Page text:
Reverse Engineering a USB mouse (Updated 3rd May 2017)

This week my Zalman optical computer mouse died on me, I’ve had it for almost 4 years, so it did last a good while. The scroll wheel started to slip causing a very annoying issue of documents rolling about by themselves, so i threw it in the bin and went out and purchased a new one.

I ended up getting a new mouse from the local ASDA supermarket, sold under the name of ‘BlackWeb AYA gaming mouse’. Mostly because i thought it looked rather cool with it’s LED colour changing feature, as well as the fact that it was only £21.

(If you’re just looking for the software to control the BlackWeb AYA mouse LED from Linux, scroll to the bottom of the article and you’ll find the links to my github repository.)

IMG_20170325_183840

The packaging of the BlackWeb AYA mouse

The device features are advertised as;

  • 16.8 million colours
  • 12,800 dpi optical sensor
  • on the fly dpi switching
  • 1,000Hz polling rate
  • breathing light effect
  • macro manager
  • 6 programmable buttons
  • software included

What interested me is that the box didn’t mention any specific OS support (not even a mention of Windows), so i took a gamble hoping it might just have full Linux support. I was obviously wrong.

Upon first connecting it to the computer, the mouse immediately lit up red as the default colour, and it worked like any other generic HID device, requiring no special drivers to function. This is what appears in `dmesg

[    5.912200] usb 9-1: New USB device found, idVendor=3938, idProduct=1101
[    5.912202] usb 9-1: New USB device strings: Mfr=1, Product=2, SerialNumber=0
[    5.912203] usb 9-1: Product: Blackweb  Optical Gaming Mouse
[    5.912204] usb 9-1: Manufacturer: Gaming Mouse
[    5.919435] input: Gaming Mouse Blackweb  Optical Gaming Mouse as /devices/pci0000:00/0000:00:13.0/usb9/9-1/9-1:1.0/0003:3938:1101.0002/input/input3
[    5.956392] hid-generic 0003:3938:1101.0002: input,hidraw1: USB HID v1.11 Mouse [Gaming Mouse Blackweb  Optical Gaming Mouse] on usb-0000:00:13.0-1/input0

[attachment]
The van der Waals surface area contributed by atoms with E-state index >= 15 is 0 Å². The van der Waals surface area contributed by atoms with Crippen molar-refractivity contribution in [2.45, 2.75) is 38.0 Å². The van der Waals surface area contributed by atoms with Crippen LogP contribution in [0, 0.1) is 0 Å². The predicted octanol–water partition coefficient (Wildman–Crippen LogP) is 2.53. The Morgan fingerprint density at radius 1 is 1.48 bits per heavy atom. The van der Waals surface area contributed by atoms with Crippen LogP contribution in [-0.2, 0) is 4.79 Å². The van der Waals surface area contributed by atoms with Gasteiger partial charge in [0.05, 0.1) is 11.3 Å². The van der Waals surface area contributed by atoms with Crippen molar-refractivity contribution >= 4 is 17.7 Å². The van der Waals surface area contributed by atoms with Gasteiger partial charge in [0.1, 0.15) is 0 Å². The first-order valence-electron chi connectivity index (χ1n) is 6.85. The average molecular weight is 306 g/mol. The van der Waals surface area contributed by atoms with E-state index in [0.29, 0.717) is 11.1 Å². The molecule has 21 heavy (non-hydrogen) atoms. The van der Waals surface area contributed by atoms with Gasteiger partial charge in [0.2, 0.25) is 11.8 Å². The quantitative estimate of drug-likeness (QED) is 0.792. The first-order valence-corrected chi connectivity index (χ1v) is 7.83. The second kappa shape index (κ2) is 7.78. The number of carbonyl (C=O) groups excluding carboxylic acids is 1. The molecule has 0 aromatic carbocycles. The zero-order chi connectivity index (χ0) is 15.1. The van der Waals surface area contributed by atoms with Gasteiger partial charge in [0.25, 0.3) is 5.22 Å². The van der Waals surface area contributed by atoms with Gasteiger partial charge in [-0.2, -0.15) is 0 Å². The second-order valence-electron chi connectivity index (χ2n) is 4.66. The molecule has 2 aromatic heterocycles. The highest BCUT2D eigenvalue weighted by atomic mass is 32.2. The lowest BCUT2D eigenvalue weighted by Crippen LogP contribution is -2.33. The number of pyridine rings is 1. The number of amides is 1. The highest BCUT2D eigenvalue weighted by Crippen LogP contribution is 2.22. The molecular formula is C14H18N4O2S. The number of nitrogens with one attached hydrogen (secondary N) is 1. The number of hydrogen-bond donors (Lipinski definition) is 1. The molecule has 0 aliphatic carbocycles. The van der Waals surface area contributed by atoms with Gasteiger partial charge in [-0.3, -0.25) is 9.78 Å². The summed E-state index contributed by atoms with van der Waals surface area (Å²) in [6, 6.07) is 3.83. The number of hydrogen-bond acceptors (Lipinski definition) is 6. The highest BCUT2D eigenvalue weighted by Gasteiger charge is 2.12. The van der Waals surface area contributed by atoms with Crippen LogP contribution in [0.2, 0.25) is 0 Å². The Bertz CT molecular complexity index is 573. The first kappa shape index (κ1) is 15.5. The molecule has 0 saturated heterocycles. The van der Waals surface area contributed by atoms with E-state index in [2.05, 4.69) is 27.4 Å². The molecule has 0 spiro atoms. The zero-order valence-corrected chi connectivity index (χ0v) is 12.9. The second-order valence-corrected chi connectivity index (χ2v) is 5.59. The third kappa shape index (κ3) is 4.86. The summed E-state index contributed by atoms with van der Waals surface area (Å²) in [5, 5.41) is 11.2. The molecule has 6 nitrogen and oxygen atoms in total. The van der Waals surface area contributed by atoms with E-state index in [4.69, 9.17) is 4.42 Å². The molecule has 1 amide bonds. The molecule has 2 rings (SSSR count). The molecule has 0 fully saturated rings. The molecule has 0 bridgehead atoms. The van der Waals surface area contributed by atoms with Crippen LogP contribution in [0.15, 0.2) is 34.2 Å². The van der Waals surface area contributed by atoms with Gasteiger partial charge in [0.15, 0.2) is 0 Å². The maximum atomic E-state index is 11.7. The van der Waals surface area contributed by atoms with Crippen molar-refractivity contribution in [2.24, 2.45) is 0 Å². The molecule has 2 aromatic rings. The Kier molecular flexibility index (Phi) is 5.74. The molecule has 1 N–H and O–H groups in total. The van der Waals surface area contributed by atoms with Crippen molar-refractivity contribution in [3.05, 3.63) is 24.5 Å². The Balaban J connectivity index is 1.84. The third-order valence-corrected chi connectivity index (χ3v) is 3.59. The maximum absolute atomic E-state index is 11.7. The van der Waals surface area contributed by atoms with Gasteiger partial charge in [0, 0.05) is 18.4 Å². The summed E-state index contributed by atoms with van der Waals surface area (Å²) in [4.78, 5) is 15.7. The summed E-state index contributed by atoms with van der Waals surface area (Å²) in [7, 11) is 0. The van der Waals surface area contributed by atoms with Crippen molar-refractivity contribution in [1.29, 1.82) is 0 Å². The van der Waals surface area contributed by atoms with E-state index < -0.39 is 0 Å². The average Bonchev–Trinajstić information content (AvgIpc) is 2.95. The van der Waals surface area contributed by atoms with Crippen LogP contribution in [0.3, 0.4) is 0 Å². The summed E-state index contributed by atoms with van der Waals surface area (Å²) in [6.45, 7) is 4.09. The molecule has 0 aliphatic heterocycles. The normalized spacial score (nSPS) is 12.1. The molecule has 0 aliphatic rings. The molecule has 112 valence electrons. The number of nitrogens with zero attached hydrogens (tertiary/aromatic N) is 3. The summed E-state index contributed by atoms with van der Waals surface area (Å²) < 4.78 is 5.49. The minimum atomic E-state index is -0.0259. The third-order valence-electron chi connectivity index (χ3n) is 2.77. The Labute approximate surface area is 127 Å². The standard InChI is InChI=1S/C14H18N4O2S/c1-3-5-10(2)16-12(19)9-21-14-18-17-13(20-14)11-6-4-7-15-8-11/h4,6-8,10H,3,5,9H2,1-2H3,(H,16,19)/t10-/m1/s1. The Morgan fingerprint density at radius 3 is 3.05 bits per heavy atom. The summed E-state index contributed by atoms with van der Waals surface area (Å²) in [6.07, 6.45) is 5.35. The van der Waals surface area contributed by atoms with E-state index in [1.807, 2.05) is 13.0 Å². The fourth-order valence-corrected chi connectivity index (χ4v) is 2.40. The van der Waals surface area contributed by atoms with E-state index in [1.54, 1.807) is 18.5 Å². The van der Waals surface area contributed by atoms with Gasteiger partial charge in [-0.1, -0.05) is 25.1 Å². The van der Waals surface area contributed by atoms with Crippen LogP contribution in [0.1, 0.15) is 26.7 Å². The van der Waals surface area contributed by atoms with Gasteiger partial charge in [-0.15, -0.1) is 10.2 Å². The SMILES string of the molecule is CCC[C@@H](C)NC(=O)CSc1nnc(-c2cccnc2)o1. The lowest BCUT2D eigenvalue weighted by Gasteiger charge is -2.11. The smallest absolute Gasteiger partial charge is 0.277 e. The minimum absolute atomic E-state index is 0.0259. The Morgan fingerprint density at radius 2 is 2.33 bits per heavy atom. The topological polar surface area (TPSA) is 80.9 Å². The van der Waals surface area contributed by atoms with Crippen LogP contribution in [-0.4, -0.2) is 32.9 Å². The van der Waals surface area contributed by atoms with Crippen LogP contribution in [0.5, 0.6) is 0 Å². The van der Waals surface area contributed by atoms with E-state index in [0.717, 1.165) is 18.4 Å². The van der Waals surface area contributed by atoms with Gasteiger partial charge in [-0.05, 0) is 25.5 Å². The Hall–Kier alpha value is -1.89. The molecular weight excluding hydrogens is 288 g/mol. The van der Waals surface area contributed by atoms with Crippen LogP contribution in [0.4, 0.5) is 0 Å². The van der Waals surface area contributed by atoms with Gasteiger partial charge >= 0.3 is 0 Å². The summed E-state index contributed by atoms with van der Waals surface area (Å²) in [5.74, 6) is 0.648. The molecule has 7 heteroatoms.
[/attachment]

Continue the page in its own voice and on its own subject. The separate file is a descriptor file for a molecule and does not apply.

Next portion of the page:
[    5.961789] input: Gaming Mouse Blackweb  Optical Gaming Mouse as /devices/pci0000:00/0000:00:13.0/usb9/9-1/9-1:1.1/0003:3938:1101.0003/input/input4
[    6.013350] hid-generic 0003:3938:1101.0003: input,hiddev0,hidraw2: USB HID v1.11 Keyboard [Gaming Mouse Blackweb  Optical Gaming Mouse] on usb-0000:00:13.0-1/input1

The device listed under `lsusb

$ lsusb | grep 3938:1101
Bus 009 Device 002: ID 3938:1101

As you can see it is using the generic HID driver. The first thing i wondered, was how to change the LED colour, because the mouse only came with a CD containing software for a windows driver.

I searched through /sys and /dev for a while trying to find something representative of the colour red, hoping i may just be able to “echo” an RGB colour value to the mouse, but had no success.

I ended up finding a solution to manually set the mouse polling speed through the usbhid module,

/etc/modprobe.d/usbhid.conf

options usbhid mousepoll=1

Where 0=default, 1=1000Hz, 2=750Hz, 4=500Hz, 8=250Hz

So that was that out of the way.

Next i went ahead and had a look at the Windows software by setting up a Windows 10 virtual machine. After enabling USB pass through for the mouse, i installed the driver and opened the driver software, setting the mouse LED to a custom colour, and this set the LED as expected. The interesting thing was that after closing the virtual machine (and even powering off the host system), the mouse continued to stick to the same colour. So the mouse stored the colour value on the hardware itself as a persistent setting.

Screenshot_2017-03-25_18-52-12

The Windows driver software running in the virtual machine

I left it at that for a day, being a simple solution, until i came across a forum post mentioning Wireshark has USB sniffing capabilities. After alot of searching i realised it might be possible to reverse engineer the device to control it from Linux natively. Despite having never done anything like this before.

The first thing to do was check which USB Bus the mouse was connected on, `lsusb‘ provides that information, and in my case it was Bus 009. So heading into Wireshark, i set the sniffer interface to usbmon9.

To avoid getting alot of spam information in the packet capture from other devices, i used a second connected mouse to perform any clicking whilst the packet capture was running, and also setting a filter rule within Wireshark like so:

usb.bus_id == 9 && usb.device_address == 2